Alexey Melezhik

Not Null Moose

Its yet another operator day here in the Moos Pen

Hmm I could just copy and past yesterday's postette here and and in 'NOT' in the correct places to get today's 'Is Not Null' operator postette but I an not going to take the schlock path today.

As I implied it is the turn of the 'Is Not Null' operator today another very easy one for a postette ad I start with the same test as yesterday and just add Not where needed, no need for that here.

As for the Driver::DBI code I could just add in another 'else if' into that _predicate_sql' sub but I think I will take a little different approach and have one 'elsif' that covers both. Here is the patch

Perl 6 Colonpairoscopy

Read this article on Rakudo.Party

If I were to pick the most ubiquitous construct in the Perl 6 programming language, it'd most definitely be the colonpair. Hash constructors, named arguments and parameters, adverbs, and regex modifiers—all involve the colonpair. It's not surprising that with such breadth there would be many shortcuts when it comes to constructing colonpairs.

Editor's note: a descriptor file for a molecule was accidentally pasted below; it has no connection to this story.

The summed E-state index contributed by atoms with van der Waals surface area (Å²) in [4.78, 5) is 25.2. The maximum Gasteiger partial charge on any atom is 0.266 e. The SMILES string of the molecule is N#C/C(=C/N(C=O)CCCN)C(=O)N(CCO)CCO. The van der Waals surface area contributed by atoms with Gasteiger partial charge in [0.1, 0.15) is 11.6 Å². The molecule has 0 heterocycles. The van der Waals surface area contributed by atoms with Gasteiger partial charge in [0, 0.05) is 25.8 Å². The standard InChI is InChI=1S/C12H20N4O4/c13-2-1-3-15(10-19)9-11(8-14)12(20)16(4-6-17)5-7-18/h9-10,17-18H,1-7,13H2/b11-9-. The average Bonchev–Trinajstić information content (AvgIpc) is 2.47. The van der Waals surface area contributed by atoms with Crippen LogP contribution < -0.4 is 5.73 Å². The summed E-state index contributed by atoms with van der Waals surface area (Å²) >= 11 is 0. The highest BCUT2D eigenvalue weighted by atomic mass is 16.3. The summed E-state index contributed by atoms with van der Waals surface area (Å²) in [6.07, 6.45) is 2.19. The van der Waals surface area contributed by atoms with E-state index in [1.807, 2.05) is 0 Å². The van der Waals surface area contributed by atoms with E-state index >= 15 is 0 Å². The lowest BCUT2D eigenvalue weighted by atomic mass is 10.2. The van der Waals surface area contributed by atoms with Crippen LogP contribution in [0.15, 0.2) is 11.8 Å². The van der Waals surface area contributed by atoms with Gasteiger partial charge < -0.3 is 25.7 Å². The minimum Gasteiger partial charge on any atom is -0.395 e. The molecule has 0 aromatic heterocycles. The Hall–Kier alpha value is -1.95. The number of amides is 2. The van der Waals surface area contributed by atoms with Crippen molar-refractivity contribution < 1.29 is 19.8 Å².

Today, we'll learn about all of those! Doing so will have us looking at the simplest as well as some of the more advanced language constructs, so if parts of this article make you scratch your head, don't worry—you don't have to learn all of it at once!

PART I: Creation


The colonpair gets its name from (usually) being a Pair object constructor and (usually) having a colon in it. Here are some examples of colonpairs:

"Marpa and combinator parsing"

"Marpa and combinator parsing" -- the Marpa algorithm as the basis of better combinator parsing.

This is the second post of a pair on my Ocean of Awareness blog. (The first one was "Marpa and procedural parsing")

More intelligent searches in Geo::Coder::Free - part 2